My Lords, I will be very happy to seek those figures and provide them to the noble Lord, but we should not confuse the age at which people retire with the age at which the basic state pension becomes payable: those are two separate things. As the noble Lord is aware, between 2010 and 2020 there will be equalisation, currently up to 65, between men and women, with further changes after that. Off the top of my head I think that the average retirement age in the public sector is something like 62, but I will write to confirm that in case it is not right.
My Lords, what steps will the Government take to ensure that employment is available at these later ages? Many employers currently seem reluctant to retain people beyond the normal retirement age. Steps will have to be taken to ensure that employment is available. Do the Government have this in mind?
Yes, my Lords, my noble friend is right to press on this matter. I confirm that there is no national mandatory retirement age, although there is still the default retirement age of 65, which we are committed to reviewing in 2011. There are 800,000 more people between 50 and state pension age in employment now than there were a few years ago, but there are real challenges and we are working with employers to increase flexibility in employment arrangements, to make sure that there is proper skills training for older people as they wish to change their role within the labour market and to make sure that there is not discrimination in practice, although obviously we have dealt with the legislative framework to prevent that.
My Lords, for some time now the Government have been encouraging people to continue in some form of paid employment after the state retirement age. At the moment, this encouragement applies to those up to age 70. First, how many people between 65 and 70 are working and, secondly, what plans do the Government have to increase such encouragement for those beyond the age of 70?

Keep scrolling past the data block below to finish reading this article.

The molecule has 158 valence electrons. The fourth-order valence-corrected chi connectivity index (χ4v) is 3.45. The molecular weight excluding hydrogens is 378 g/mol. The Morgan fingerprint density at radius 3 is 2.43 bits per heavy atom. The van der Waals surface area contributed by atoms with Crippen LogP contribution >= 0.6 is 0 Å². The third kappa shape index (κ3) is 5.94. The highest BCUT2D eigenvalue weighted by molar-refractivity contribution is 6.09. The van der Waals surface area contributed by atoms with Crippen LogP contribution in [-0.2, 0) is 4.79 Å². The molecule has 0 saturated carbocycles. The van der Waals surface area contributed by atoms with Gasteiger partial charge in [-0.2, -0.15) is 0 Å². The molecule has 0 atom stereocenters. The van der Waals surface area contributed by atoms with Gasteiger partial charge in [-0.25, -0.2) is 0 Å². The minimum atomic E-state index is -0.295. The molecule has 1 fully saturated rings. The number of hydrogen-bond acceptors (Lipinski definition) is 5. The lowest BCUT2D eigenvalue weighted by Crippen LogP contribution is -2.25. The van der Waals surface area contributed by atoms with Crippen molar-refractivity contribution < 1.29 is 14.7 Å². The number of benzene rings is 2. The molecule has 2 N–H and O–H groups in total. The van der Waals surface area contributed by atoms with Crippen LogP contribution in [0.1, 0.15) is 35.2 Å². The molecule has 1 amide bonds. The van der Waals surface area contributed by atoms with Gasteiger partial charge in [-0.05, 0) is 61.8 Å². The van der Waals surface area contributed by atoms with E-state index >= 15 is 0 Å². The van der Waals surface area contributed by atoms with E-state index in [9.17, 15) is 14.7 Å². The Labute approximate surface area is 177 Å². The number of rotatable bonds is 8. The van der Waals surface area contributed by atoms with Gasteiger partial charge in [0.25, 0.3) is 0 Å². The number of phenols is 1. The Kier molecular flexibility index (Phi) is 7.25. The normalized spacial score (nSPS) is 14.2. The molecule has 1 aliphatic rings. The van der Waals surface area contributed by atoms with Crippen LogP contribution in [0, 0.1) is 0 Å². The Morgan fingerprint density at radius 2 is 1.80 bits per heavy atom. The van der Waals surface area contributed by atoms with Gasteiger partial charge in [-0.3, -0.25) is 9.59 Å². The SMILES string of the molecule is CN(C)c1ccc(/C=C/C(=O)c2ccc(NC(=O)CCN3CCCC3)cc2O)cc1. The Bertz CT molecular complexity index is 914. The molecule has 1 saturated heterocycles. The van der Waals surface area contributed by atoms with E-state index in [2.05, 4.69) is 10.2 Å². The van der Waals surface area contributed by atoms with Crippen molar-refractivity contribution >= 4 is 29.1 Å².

My Lords, that encouragement is not specifically targeted at people up to the age of 70. We encourage every older person who wishes to continue in work to do so for as long as they feel able. I do not have to hand the data concerning those who are actually in employment between state pension age and 70, but I shall happily write to the noble Lord.
My Lords, once we have reached that first point of equality of opportunity, at which the statutory state retirement age is the same for both sexes, may we expect the Government to insist that insurance companies pay on the same basis of non-discrimination and equality for annuities?
My Lords, the noble Baroness is trailing the amendment that we are due to consider very shortly in Committee on the Pensions Bill. It is riveting stuff, and I encourage noble Lords to stay for it. As the noble Baroness will be aware, we do not believe that it is discriminatory that there are different annuity rates for men and women so long as those rates are based on hard evidence and facts, which take into account the differences in longevity between men and women, although the gap in life expectancies is narrowing.
My Lords, I think the noble Baroness may be referring to the review of the default retirement age. As I said earlier, we have committed to do that in 2011. There may well be good arguments for doing it early, but that is the commitment that we made. We recognise that it is a potential constraint on people being able to stay longer in the labour market.